Opinion: U.S. Must Win The Battle For The Electromagnetic Spectrum
We have all seen the grim images of tanks rolling through muddy fields and buildings reduced to rubble by missile strikes. However, some of the most crucial battles taking place in Ukraine are invisible to the naked eye. In recent months, the Russian military has stepped up its use of the electromagnetic spectrum, executing advanced electronic warfare tactics to disrupt, deny and/or degrade Ukrainian drones and other systems. Russia has demonstrated an ability to intercept and decrypt tactical communications in real time—capabilities that Ukrainian military leaders say are slowing their counteroffensive.
U.S. Air Force practitioners of electronic warfare (EW) are in a sense operating with one eye blindfolded. In today’s environment, they are relying on outdated information and are hamstrung by slow processes and systems that may fail to take advantage of all available information sources across the electromagnetic operating environment. They lack an integrated architecture connecting all echelons—from distributed jammers to edge nodes to U.S.-based processing centers—that would enable them to analyze, reprogram and command and control (C2) disaggregated electromagnetic spectrum operations (EMSO) assets effectively at the speed of need.
Make no mistake: If the U.S. loses the fight over control of the electromagnetic spectrum (EMS), it loses the fight in all other domains. To ensure dominance in future conflicts, the U.S. Defense Department must significantly accelerate investments in building out EMSO capabilities. By modernizing an EMSO data architecture and taking full advantage of widely employed commercial technologies, we can give our warfighters a critical edge to outsmart and outmaneuver adversaries.
The Air Force has made data the centerpiece of its innovation agenda, with plans to leverage artificial intelligence (AI) and robust, cloud-to-edge networks in order to dramatically shorten the time it takes to deliver mission-critical data to warfighters as part of an improved electronic warfare integrated reprogramming process. This approach would enable real-time electromagnetic battle management of distributed offensive and defensive EMS effects in support of long-range Air Force kill chains.
Incremental improvements will not get the U.S. military where it needs to go in the time frame required. A major shift must occur to move from a platform-centric EW approach to a data-centric, enterprise-wide construct comprised of smaller, smarter and connected EW systems that are decentralized across the battlespace.
Many of the technologies underlying this new approach are already used in the commercial world. Today’s warfighter is familiar with distributed smart sensors, onboard analytics, integrated communications, AI, machine learning, cloud computing and other technologies at the heart of our mobile society. To achieve future EMS dominance, these same technologies and concepts must apply to EMSO and EW integrated reprogramming. Here’s how:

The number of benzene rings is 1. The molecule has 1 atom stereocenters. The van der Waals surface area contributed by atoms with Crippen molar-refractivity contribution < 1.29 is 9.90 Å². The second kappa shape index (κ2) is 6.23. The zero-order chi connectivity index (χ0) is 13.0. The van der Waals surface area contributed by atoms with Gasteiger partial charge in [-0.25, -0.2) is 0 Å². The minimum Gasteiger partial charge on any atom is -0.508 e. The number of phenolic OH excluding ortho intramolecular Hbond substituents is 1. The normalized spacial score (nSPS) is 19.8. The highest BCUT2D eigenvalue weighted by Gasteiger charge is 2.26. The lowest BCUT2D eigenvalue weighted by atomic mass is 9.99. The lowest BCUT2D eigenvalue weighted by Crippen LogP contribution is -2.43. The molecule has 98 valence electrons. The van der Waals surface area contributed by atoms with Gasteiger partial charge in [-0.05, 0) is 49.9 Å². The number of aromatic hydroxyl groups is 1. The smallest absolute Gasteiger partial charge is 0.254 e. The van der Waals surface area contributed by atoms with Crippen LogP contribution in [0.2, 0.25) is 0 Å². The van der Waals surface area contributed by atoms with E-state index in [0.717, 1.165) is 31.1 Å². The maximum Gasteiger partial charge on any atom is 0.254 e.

• Leverage a cloud-connected EMSO data-sharing architecture. A cloud-connected data architecture provides a flexible, scalable and cost-effective foundation for many of the Air Force priorities, including the ability to integrate software from a “marketplace” of open applications with no vendor lock.
• Deploy an advanced edge-processing node. An enterprise node would consolidate critical EW enablers into a single “roll-on/-roll-off” device to bring advanced, open standards processing, databases and applications to the combat edge.
• Harness the power of AI and machine learning. Integration of AI and machine learning algorithms into the edge-processing node enables rapid identification and classification of unknown threat signals and assists with C2 through AI-informed EMSO development in real time.
The future is now. To invert the adversary’s cost curve, industry must deliver solutions that use data as a weapon. Establishing a resilient, cloud-to-edge architecture that supports dynamic reprogramming and electromagnetic battle management is a vital path toward weaponizing EW data and achieving overmatch.
U.S. military leadership must retain the strategic vision and willpower to invest in these capabilities while establishing an acquisition framework that enables industry and academia to contribute to enterprise-wide solutions. Furthermore, the Air Force must have confidence that these rapidly developed technologies will harness data in unprecedented ways that inform how it operates and helps it win in future threat environments.
U.S. adversaries have studied the EMSO playbook for decades. They are using widely available technologies to field more advanced systems. It is time for the U.S. to do the same. After all, the battlespace may be invisible, but it holds the key to mission success across land, sea, air, space and cyberspace. Most important: Spectrum dominance increases the chances of bringing soldiers, sailors and airmen home safely. And that is a goal worth pursuing.
Paul De Lia is the director of Electronic Warfare Strategy Development at L3Harris.
The views expressed are not necessarily those of Aviation Week.